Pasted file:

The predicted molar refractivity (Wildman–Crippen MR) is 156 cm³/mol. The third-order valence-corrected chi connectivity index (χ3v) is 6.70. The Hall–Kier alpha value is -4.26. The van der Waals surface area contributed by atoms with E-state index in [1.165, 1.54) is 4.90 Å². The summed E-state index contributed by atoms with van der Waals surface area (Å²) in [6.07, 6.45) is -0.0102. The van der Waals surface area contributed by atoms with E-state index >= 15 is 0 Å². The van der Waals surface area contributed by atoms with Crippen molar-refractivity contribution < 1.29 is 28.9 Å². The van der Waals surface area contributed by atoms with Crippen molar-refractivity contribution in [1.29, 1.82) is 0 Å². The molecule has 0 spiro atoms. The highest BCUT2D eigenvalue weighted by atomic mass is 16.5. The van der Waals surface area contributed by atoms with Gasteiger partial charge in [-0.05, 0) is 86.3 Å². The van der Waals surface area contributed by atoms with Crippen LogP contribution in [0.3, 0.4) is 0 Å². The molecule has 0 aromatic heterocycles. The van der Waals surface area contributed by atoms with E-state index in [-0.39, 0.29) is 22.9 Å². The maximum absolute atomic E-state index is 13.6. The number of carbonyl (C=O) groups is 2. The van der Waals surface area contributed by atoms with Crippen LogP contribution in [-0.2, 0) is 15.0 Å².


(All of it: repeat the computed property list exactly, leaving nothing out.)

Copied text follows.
The predicted molar refractivity (Wildman–Crippen MR) is 156 cm³/mol. The third-order valence-corrected chi connectivity index (χ3v) is 6.70. The Hall–Kier alpha value is -4.26. The van der Waals surface area contributed by atoms with E-state index in [1.165, 1.54) is 4.90 Å². The summed E-state index contributed by atoms with van der Waals surface area (Å²) in [6.07, 6.45) is -0.0102. The van der Waals surface area contributed by atoms with E-state index >= 15 is 0 Å². The van der Waals surface area contributed by atoms with Crippen molar-refractivity contribution < 1.29 is 28.9 Å². The van der Waals surface area contributed by atoms with Crippen molar-refractivity contribution in [1.29, 1.82) is 0 Å². The molecule has 0 spiro atoms. The highest BCUT2D eigenvalue weighted by atomic mass is 16.5. The van der Waals surface area contributed by atoms with Gasteiger partial charge in [-0.05, 0) is 86.3 Å². The van der Waals surface area contributed by atoms with Crippen LogP contribution in [0.3, 0.4) is 0 Å². The molecule has 0 aromatic heterocycles. The van der Waals surface area contributed by atoms with E-state index in [-0.39, 0.29) is 22.9 Å². The maximum absolute atomic E-state index is 13.6. The number of carbonyl (C=O) groups is 2. The van der Waals surface area contributed by atoms with Crippen LogP contribution in [-0.2, 0) is 15.0 Å².